After the last ice age about 10 thousand years ago, the climate began to grow warmer and wetter. Sphagnum moss began to grow in the stagnant waters of the broad valleys. The peat continued to grow and to spread. To the east of the Hondsrug between the Hunze and the Eems rivers it developed into the enormous Bourtange peat bog, which at one time measured 3,000 square kilometres.
Bargerveen, remnant of the Bourtange peat bog
The layer of peat became so thick that it even began to grow up high against the sides of the Hondsrug. In some places, such as here on the edge of the Bargerveen, the peat covered the Hondsrug completely. Here you will see many large stones which were found under the ground when the peat was being dug.
A living peat bog
The Bargerveen is the only large area of the Bourtange peat bog still surviving in the Netherlands. It is now a nature reserve of more than 2,000 hectares with one of the last areas of living peat. Sphagnum moss still grows here in small pools known as ‘meerstallen’.
Peat and water
Peat and water are inseparable. Peat consists of 90% water. It is this water that enables the peat moss to grow into layers several metres thick. A peat bog is anything but flat and monotonous. It contains hummocks, flat areas and morass. The northern part of the Bargerveen is one large stretch of water. It is a real paradise for wildlife, as you can see for yourself from the large bird hide.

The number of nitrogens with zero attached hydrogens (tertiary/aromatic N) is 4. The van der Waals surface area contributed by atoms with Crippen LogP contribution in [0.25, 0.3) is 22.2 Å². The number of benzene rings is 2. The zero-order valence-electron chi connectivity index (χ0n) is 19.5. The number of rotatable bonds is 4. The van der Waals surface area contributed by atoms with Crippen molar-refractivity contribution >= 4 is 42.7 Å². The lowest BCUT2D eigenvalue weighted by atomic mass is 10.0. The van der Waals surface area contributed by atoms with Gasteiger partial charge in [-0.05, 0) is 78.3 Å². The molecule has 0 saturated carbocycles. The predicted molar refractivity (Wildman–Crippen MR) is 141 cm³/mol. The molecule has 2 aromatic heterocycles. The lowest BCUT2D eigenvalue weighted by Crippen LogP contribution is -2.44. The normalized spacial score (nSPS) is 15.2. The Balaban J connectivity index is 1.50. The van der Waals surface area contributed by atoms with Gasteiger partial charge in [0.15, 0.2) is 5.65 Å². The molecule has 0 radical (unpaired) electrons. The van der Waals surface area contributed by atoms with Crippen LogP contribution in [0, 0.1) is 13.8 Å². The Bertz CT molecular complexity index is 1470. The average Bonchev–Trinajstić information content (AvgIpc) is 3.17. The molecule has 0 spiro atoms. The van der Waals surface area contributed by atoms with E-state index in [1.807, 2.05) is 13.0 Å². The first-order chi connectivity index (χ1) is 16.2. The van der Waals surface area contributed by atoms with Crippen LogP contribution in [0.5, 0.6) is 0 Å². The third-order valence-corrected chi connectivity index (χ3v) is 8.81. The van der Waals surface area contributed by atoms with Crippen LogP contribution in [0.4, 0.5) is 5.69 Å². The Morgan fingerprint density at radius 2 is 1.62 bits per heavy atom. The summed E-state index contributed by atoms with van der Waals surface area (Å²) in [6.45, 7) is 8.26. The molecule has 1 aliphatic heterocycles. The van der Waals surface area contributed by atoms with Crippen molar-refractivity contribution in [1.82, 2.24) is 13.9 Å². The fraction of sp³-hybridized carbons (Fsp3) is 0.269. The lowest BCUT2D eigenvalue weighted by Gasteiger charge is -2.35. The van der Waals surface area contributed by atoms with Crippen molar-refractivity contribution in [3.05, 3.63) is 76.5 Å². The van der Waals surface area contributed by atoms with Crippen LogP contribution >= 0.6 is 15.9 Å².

The Bourtange peat bog once stretched from the Hunze to the Eems and was larger than the whole province of Drenthe. The only part now surviving in Drenthe is the Bargerveen in the southeast of the province. With an area of 2,000 hectares it is still an impressive nature reserve.
Common cottongrass as characteristic vegetation
Unique and fragile
Bargerveen is unique in the Netherlands because of its living peat. But the area is extremely fragile! Staatsbosbeheer (Woodland Management Agency) is trying to retain as much water as possible in the Bargerveen by using dams. If the peat dries out, the rare plants and animals in the bog will also disappear along with the moss. So it really is important to keep an eye on the water level … Nature in the Bargerveen is a good example of something which you also see in many other places in the Hondsrug region: that man and nature need each other!